Britton (1972: 93), in his acknowledged taxonomy, divided writing into three types: expressive (exploratory), transactional (explanatory), and poetic. This distinction has been since supported by numerous scholars, including Phenix (2002: 50-52) and Browne (1999: 8-9). Transactional writing is related to academia, as it "prepares writers for participation in their academic or professional discourse community" (Babin and Harrison, 1999: 258), while private journals are classified as expressive writing seeing that they involve "language close to the self, revealing the speaker, verbalizing his consciousness, displaying his close relationship with the reader" (Britton et al., 1975: 88). White (1995: 201) placed journal writing amongst those techniques that help develop expressive, not explanatory writing skills. On this basis serious doubts can be raised against the value of journal writing in developing academic writing skills. White proposes that the progress in scholarly writing should not be achieved by means of writing, but reading:
Within academic writing, the link between reading and writing is highly important. Reading provides content as well as models. Students need training in summarizing and paraphrasing so that they can abstract ideas from sources and present them within the context of their own writing (White, 1995: 59).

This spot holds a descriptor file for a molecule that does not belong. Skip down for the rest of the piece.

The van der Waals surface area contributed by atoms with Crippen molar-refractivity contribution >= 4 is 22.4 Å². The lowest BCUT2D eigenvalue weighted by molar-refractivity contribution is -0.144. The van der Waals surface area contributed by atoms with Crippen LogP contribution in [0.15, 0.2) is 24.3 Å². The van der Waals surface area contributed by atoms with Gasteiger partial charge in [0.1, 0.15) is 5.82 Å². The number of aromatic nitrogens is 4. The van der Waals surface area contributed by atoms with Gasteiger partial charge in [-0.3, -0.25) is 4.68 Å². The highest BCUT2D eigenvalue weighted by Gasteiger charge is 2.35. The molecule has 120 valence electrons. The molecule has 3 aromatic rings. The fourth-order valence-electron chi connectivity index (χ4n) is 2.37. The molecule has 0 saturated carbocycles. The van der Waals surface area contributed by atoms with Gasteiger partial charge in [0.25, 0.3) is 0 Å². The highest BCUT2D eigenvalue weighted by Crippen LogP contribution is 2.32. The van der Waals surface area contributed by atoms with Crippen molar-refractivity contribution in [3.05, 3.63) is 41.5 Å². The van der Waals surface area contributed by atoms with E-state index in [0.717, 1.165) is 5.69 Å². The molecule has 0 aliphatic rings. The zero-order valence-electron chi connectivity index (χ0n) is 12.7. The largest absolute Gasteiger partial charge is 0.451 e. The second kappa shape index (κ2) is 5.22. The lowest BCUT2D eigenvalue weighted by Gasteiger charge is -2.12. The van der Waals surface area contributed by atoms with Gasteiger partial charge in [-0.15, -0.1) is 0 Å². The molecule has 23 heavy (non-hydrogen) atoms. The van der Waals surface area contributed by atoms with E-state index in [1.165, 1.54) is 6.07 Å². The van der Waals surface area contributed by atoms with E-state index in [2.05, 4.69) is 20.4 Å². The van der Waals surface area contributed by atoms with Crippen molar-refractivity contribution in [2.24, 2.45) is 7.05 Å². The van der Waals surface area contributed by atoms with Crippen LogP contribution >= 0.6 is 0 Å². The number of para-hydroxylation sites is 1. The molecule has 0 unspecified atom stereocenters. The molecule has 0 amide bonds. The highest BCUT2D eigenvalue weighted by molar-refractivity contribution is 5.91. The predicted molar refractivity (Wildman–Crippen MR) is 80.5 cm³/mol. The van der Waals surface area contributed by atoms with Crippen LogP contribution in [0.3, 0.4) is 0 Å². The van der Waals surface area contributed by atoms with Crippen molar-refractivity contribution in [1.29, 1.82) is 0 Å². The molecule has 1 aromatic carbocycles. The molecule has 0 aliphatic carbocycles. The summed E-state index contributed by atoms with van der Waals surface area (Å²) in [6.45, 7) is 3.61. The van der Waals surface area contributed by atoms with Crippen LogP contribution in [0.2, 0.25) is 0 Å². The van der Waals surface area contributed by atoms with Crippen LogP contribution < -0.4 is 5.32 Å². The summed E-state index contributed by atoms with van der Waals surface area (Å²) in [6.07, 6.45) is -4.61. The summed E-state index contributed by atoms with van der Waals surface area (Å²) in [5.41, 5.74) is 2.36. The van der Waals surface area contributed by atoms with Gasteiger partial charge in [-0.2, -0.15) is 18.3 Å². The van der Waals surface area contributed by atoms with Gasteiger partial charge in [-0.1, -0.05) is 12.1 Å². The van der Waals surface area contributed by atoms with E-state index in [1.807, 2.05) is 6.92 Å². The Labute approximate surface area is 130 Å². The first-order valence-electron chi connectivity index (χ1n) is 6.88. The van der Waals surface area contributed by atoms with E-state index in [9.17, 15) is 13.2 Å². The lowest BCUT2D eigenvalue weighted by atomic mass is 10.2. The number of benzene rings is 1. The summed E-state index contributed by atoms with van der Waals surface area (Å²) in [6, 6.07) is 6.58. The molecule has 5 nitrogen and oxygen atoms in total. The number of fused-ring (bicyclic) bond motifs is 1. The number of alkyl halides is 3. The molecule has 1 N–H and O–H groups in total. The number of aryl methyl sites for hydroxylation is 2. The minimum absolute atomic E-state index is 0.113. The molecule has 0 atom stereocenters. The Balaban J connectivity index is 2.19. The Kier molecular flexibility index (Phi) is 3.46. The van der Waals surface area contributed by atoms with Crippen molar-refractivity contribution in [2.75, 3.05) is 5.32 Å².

It is highly likely that by writing journals students were forced to look for certain words and patterns in order to convey their thoughts and feelings, which developed their general writing skills and improved foreign language competence. It is however undeniable that such development is limited to specific, repetitious set phrases and discourse (e.g. daily routines) and does not enable students to compose in a wide spectrum of topics.
One of the criteria taken into account by the author when assessing findings was number of words produced. This benchmark seems however by no means related to accuracy and fluency - touchstones of judgment. Undoubtedly, a greater number of words does not ensure the meaningfulness of utterances. It can, on the contrary, cause wordiness as the participants use structures that are typical for this particular discourse (e.g. disjunct adverbials).